An Irish artist has opened his heart about why it was so important to him to honour the Choctaw Indians.
The Choctaws demonstrated great kindness to the Irish people during their darkest period – the Great Famine.
The Native American tribe were not a wealthy people, and had suffered tragedy themselves, but they raised $710 for the Irish Famine relief. That is the equivalent of €68,500 today.
Earlier this year it was revealed that the City of Cork was to recognise the generosity of the Choctaws with a sculpture in their honour.
The sculpture is called ‘Kindred Spirits’ and is a reference to the gratitude and friendship between the two communities.
It features nine steel eagle feathers rising from the ground to form the shape of an empty bowl, to symbolise the famine.
The sculpture was created by sculptor Alex Pentek, who told the Irish Examiner: “I wanted to show the courage, fragility and humanity that they displayed in my work.”
The €100,000 sculpture will be installed in Bailic Park, Middleton, Cork in a few months’ time.
East Cork’s municipal district officer Joe McCarthy has invited the Choctaw chiefs to Cork for the unveiling of the sculpture.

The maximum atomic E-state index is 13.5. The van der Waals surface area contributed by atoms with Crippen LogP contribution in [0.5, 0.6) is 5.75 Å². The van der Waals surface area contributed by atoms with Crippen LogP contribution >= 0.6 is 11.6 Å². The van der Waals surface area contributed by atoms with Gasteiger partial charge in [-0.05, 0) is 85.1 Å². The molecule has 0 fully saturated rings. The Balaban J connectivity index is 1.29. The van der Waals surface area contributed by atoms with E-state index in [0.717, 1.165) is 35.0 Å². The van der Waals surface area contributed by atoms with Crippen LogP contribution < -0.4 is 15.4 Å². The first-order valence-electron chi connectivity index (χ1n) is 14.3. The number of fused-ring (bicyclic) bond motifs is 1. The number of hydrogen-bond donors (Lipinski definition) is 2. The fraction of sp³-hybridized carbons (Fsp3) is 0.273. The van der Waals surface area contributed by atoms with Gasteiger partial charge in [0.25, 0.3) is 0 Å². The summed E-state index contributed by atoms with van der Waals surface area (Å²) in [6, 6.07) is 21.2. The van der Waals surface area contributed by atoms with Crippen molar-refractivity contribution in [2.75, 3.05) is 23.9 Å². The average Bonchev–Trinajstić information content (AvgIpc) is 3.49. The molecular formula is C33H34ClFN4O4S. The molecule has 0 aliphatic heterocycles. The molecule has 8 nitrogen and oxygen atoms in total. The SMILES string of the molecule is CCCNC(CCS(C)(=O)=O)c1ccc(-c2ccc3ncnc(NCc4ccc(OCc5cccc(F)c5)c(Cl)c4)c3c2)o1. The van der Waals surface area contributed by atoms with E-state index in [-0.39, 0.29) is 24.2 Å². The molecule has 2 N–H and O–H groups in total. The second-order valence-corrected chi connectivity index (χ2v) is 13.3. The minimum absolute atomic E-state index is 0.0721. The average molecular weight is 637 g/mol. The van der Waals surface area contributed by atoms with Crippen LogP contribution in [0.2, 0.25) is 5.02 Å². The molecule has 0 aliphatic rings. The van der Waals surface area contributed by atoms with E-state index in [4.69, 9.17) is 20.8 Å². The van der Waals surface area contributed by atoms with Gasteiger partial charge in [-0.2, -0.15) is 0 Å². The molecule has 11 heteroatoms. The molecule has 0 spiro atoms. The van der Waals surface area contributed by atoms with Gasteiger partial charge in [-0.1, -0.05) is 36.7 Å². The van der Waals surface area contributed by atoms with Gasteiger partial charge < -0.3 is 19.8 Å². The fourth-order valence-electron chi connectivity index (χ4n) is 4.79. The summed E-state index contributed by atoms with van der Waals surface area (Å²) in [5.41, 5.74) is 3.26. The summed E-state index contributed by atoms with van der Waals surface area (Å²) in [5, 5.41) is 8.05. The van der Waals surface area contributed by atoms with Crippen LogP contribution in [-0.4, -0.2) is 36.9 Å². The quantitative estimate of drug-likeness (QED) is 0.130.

Pentek is hoping they will take up the invitation. He said: “These people were still recovering from their own injustice. They put their hands in their pockets and helped strangers. It’s rare to see such generosity. It had to be acknowledged.”
The Choctaw’s injustice was being forced off their land in Alabama, Mississippi and Florida. The American Army forced them at gun point to walk 500 miles through the mountains and snow to their new designated home – Oklahoma.
During the three year journey the Choctaws lost 2,500 people to starvation and disease. It became known as the Trail of Tears.
Pentek said: “It was a slowly unfolding horror story. There was no food or shelter for them at stop points.
“To see members of your family drop to the side of the road and to be powerless. To change that course of history. That stirred my imagination.”
The Choctaws’ Trail of Tears had began 16 years before the Irish Famine. For a community still reeling from its own tragedy to have raised such a large sum of money for others was a remarkable act of generosity.
Take a look at an artist’s impression of the sculpture below
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